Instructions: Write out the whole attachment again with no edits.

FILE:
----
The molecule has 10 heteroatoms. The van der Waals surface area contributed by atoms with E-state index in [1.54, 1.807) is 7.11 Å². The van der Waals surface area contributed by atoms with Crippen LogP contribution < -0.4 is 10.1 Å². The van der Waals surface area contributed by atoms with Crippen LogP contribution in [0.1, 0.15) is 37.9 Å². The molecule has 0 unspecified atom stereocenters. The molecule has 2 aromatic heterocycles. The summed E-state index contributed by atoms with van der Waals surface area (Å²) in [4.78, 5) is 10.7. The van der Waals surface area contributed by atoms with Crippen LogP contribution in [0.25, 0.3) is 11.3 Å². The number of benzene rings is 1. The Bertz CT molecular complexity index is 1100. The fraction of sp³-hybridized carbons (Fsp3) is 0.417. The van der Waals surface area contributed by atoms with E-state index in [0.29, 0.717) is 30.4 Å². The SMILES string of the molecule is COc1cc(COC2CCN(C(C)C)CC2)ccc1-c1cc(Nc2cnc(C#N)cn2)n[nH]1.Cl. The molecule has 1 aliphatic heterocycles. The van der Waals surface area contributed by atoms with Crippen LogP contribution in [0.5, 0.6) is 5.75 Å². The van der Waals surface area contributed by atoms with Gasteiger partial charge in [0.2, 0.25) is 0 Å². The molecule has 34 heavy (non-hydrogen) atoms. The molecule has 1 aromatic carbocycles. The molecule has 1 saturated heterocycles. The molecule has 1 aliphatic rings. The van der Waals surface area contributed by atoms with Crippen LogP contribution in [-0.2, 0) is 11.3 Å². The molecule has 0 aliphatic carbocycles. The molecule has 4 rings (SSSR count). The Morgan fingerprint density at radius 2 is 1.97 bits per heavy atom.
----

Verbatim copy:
The molecule has 10 heteroatoms. The van der Waals surface area contributed by atoms with E-state index in [1.54, 1.807) is 7.11 Å². The van der Waals surface area contributed by atoms with Crippen LogP contribution < -0.4 is 10.1 Å². The van der Waals surface area contributed by atoms with Crippen LogP contribution in [0.1, 0.15) is 37.9 Å². The molecule has 0 unspecified atom stereocenters. The molecule has 2 aromatic heterocycles. The summed E-state index contributed by atoms with van der Waals surface area (Å²) in [4.78, 5) is 10.7. The van der Waals surface area contributed by atoms with Crippen LogP contribution in [0.25, 0.3) is 11.3 Å². The number of benzene rings is 1. The Bertz CT molecular complexity index is 1100. The fraction of sp³-hybridized carbons (Fsp3) is 0.417. The van der Waals surface area contributed by atoms with E-state index in [0.29, 0.717) is 30.4 Å². The SMILES string of the molecule is COc1cc(COC2CCN(C(C)C)CC2)ccc1-c1cc(Nc2cnc(C#N)cn2)n[nH]1.Cl. The molecule has 1 aliphatic heterocycles. The van der Waals surface area contributed by atoms with Crippen LogP contribution in [0.5, 0.6) is 5.75 Å². The van der Waals surface area contributed by atoms with Gasteiger partial charge in [0.2, 0.25) is 0 Å². The molecule has 34 heavy (non-hydrogen) atoms. The molecule has 1 aromatic carbocycles. The molecule has 1 saturated heterocycles. The molecule has 1 aliphatic rings. The van der Waals surface area contributed by atoms with Crippen LogP contribution in [-0.2, 0) is 11.3 Å². The molecule has 0 aliphatic carbocycles. The molecule has 4 rings (SSSR count). The Morgan fingerprint density at radius 2 is 1.97 bits per heavy atom.